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Faecal transplants used to cure Clostridium difficile

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Transplanting faecal matter from one person to another - the thought might turn your stomach, but it could be lifesaving.

Some doctors are using the procedure to repopulate the gut with healthy bacteria, which can become unbalanced in some diseases.

Dr Alisdair MacConnachie, who thinks he is the only UK doctor to carry out the procedure for Clostridium difficle infection, describes it as a proven treatment.

He says it should be used, but only as a treatment of last resort.

The logic is simple.

C. difficile infection is caused by antibiotics wiping out swathes of bacteria in the gut. It gives the surviving C. difficile bacteria room to explode in numbers and produce masses of toxins which lead to diarrhoea and can be fatal.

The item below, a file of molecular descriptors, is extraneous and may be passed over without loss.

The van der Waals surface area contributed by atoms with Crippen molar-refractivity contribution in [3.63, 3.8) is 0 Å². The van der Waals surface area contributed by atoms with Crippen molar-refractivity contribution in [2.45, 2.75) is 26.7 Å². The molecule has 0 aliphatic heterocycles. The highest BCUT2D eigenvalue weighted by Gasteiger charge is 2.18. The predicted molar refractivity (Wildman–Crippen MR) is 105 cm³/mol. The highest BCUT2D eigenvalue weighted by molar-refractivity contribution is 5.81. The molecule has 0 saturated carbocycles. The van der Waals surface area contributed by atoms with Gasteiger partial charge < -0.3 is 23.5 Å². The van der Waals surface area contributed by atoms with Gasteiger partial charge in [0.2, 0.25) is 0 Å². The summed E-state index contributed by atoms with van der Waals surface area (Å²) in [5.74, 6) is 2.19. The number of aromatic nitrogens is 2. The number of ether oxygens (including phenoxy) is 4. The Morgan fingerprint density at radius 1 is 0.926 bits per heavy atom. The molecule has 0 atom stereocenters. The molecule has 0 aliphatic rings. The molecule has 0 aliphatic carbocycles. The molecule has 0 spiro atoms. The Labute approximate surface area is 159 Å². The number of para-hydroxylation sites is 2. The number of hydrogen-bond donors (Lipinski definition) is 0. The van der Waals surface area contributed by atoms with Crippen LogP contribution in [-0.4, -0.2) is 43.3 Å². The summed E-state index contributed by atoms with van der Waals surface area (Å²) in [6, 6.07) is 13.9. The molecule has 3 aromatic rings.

The first-choice solution, more antibiotics, does not always work and some patients develop recurrent infection.

The theory is that by adding more bacteria to the bowels, they will compete with C. difficile bacteria and control the infection.

Dr MacConnachie, from Gartnavel General Hospital in Glasgow, has performed just over 20 of the operations since he started in 2003.

"Ultimately all the patients I've treated, bar one, has got rid of their C. difficile," he said.
 
 

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